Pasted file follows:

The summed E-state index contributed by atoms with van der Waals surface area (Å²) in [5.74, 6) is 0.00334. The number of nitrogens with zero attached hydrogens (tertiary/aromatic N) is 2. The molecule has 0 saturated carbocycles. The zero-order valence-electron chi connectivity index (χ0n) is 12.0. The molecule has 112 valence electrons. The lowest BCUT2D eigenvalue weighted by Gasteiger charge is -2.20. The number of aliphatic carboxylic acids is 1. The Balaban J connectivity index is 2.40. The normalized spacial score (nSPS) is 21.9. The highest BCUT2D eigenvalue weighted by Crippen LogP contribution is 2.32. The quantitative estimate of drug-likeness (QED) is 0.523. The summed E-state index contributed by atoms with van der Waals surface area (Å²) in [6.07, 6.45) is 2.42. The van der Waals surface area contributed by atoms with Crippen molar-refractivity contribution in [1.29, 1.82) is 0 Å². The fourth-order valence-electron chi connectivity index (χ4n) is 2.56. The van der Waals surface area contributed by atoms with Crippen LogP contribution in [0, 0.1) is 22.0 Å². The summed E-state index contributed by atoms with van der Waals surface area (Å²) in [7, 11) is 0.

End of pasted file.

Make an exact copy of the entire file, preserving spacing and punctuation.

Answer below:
The summed E-state index contributed by atoms with van der Waals surface area (Å²) in [5.74, 6) is 0.00334. The number of nitrogens with zero attached hydrogens (tertiary/aromatic N) is 2. The molecule has 0 saturated carbocycles. The zero-order valence-electron chi connectivity index (χ0n) is 12.0. The molecule has 112 valence electrons. The lowest BCUT2D eigenvalue weighted by Gasteiger charge is -2.20. The number of aliphatic carboxylic acids is 1. The Balaban J connectivity index is 2.40. The normalized spacial score (nSPS) is 21.9. The highest BCUT2D eigenvalue weighted by Crippen LogP contribution is 2.32. The quantitative estimate of drug-likeness (QED) is 0.523. The summed E-state index contributed by atoms with van der Waals surface area (Å²) in [6.07, 6.45) is 2.42. The van der Waals surface area contributed by atoms with Crippen molar-refractivity contribution in [1.29, 1.82) is 0 Å². The fourth-order valence-electron chi connectivity index (χ4n) is 2.56. The van der Waals surface area contributed by atoms with Crippen LogP contribution in [0, 0.1) is 22.0 Å². The summed E-state index contributed by atoms with van der Waals surface area (Å²) in [7, 11) is 0.